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Review
. 2006 Oct;54:797-810.

Management Issues in the Metabolic Syndrome

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  • PMID: 17214277
Review

Management Issues in the Metabolic Syndrome

P C Deedwania et al. J Assoc Physicians India. .

Abstract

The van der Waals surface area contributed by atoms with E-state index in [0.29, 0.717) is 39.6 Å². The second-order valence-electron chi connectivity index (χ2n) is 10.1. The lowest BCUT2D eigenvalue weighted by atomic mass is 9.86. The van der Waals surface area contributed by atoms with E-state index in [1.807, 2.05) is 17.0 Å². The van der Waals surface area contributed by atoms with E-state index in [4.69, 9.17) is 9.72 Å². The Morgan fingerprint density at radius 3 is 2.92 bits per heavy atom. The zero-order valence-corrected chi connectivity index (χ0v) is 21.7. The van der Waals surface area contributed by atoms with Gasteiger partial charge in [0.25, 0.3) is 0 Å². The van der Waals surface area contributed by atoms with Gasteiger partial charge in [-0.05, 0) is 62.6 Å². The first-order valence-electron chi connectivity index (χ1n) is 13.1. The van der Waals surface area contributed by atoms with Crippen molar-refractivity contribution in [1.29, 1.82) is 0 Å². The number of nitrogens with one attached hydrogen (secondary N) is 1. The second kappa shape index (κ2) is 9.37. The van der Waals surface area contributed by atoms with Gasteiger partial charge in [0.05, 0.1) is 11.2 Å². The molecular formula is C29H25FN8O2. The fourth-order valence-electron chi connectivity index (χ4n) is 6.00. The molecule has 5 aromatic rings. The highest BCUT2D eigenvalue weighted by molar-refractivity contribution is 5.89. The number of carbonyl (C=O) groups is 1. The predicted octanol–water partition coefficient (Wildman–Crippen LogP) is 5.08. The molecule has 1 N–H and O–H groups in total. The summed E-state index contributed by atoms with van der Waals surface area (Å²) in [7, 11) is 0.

The metabolic syndrome or cardiovascular dysmetabolic syndrome is characterized by obesity, central obesity, insulin resistance, atherogenic dyslipidemia, and hypertension. The major risk factors leading to this syndrome are physical inactivity and an atherogenic diet and cornerstone clinical feature is abdominal obesity or adiposity. In addition, patients usually have elevated triglycerides, low HDL cholesterol, elevated LDL cholesterol, other abnormal lipid parameters, hypertension, and elevated fasting blood glucose. Impaired fibrinolysis, increased susceptibility to thrombotic events, and raised inflammatory markers are also observed. Given that India has the largest number of subjects with type-2 diabetes in the world it can be extrapolated that this country also has the largest number of patients with the metabolic syndrome. Epidemiological studies confirm a high prevalence. Therapeutic approach involves intervention at a macro-level and control of multiple risk factors using therapeutic lifestyle approaches (diet control and increased physical activity, pharmacotherapy - anti-obesity agents) for control of obesity and visceral obesity, and targeted approach for control of individual risk factors. Pharmacological therapy is a critical step in the management of patients with metabolic syndrome when lifestyle modifications fail to achieve the therapeutic goals. Anti-obesity drugs such as sibutramine and orlistat can be tried to reduce weight and central obesity and jointly control the metabolic syndrome components. Other than weight loss, there is no single best therapy and treatment should consist of treatment of individual components of the metabolic syndrome. Newer drugs such as the endocannabinoid receptor blocker,rimonabant, appear promising in this regard. Atherogenic dyslipidemia should be controlled initially with statins if there is an increase in LDL cholesterol. If there are other lipid abnormalities then combination therapy of statin with fibrates, nicotinic acid, or ezetimibe should be considered. For insulin resistance, drugs such as thiazolidinediones and renin-angiotensin system blockers are available. Available evidence suggests that angiotensin converting enzyme (ACE) inhibitors and angiotensin receptor blockers (ARBS) may be more beneficial for treatment of hypertension in patients with metabolic syndrome compared to others as these drugs also prevent development of diabetes. Patients with metabolic syndrome also have elevations in fibrinogen and other coagulation factors leading to prothrombotic state and aspirin may be beneficial for primary prevention in these patients. The new developments in the treatment of metabolic syndrome with drugs, such as peroxisome proliferator-activated receptor (PPAR) agonists and cannabinoid receptor-1 antagonists, will broaden the horizons of the current treatment options. Fixed-dose combination polypharmacy using a single pill is an interesting concept that needs to be evaluated in long-term prospective trials in such patients.

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